[iii] “‘…God knows the world, because He conceived it in His mind, as if from the outside, before it was created, and we do not know its rule, because we live inside it, having found it already made.’ ‘So one can know things by looking at them from the outside!’ ‘The creations of art, because we retrace in our minds the operations of the artificer, Not the creations of nature, because they are not the world of our minds’” (Eco 1983: 247-48)

[iv] If we had more space an alternative exploration of the same problems could be conducted more profitably via Maupassant’s A Life. In my estimation few books pair as well with Suicide, though A Life sets out from an entirely different quadrant and the denouement is entirely different. The special virtue of Against Nature, however, is the extraordinary and compact conclusion.

[v] A reservoir of energy created by repression and obligatory sacrifice.

[vi] See Bearman (1991) for more on the relationship between the types of suicide and the organizational structure of self-destruction.

[vii] Equilibrium, within the context of Durkheim’s concept of homo duplex, posits a kind of multidimensional reality where individuals prosper due to a harmonization of social functions with private existence. The fatalistic and altruistic premodern world represents a kind of ‘over-real’ condition of segmentation and communal member-ship whereby the collective type largely eclipses the undeveloped self. Modern capitalist society represents a dramatic slippage off the ‘bubble’ of equilibrium and, consequently, a de-sublimated swerve into the ‘unreality’ of the anomic world and the aimless movement (what Hegel referred to somewhere as ‘pure axial rotation’) toward infinity.

[viii] Witness the pitifully weak efforts to ‘regulate’ Wall Street in the last couple of years that virtually guarantee further dramatic shocks in the domains of speculative finance as well as any number of unforeseen consequences.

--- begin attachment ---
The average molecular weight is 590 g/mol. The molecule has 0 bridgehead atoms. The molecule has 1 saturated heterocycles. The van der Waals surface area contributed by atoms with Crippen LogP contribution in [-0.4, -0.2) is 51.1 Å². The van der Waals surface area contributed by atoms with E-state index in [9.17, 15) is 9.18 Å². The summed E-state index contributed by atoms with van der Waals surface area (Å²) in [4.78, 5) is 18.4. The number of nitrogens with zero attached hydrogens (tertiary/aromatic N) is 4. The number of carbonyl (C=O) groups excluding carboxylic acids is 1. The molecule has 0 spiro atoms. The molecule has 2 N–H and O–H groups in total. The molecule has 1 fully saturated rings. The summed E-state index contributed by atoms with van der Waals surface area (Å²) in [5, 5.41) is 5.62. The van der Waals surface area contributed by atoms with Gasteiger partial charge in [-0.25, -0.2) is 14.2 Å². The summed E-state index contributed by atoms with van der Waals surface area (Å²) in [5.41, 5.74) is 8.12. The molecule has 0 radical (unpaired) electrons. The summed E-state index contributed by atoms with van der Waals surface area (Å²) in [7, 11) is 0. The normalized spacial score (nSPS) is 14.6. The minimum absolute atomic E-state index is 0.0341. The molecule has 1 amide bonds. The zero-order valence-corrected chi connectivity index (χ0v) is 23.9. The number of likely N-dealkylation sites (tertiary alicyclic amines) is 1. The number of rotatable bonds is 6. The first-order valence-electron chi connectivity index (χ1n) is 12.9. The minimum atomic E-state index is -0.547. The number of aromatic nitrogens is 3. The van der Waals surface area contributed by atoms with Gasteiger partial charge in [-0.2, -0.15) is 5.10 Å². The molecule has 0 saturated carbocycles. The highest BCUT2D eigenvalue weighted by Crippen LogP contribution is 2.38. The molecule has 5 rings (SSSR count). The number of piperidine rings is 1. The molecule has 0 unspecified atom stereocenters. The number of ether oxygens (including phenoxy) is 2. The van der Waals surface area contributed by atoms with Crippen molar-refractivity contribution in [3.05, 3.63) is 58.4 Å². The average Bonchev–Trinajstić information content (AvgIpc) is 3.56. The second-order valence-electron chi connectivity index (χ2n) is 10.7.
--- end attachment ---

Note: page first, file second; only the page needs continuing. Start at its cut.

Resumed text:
[ix] Egoism is literally self-ism, excessive individualism, over-individuation, or the insufficient presence of society in the individual – Durkheim also refers to egoism as the “infinity of dreams”; altruism, the opposite of egoism, is literally ‘otherness’ or the excessive presence of society within the individual, too-rudimentary an individuation; anomie is not Merton’s “normlessness” (see Hilbert 1986) but deregulation and the “infinity of desires”; and, its opposite, fatalism, is over-regulation or “moral despotism” (Durkheim [1897] 1951). For Durkheim, fatalism was primarily a religious and premodern category and had, as such, fallen out of relevance for the modern world (2004: 159, 164). Weber’s Protestant Ethic is the perfect companion piece to Suicide for exploring the fatalistic nature of predestinationism and the fatalistic qualities of capitalism

[x] ‘Impersonation’ has an older meaning as ‘personification’ (but also quite literally ‘in’ + ‘person’) that is quite an interesting on various levels if we are interested in the ways in which forces work through and operate through individuals – Lacan comes to mind but also the tradition of Absolute idealism (von Hardenberg’s ‘magical idealism’ especially) and semiotics (Eco provides a good example).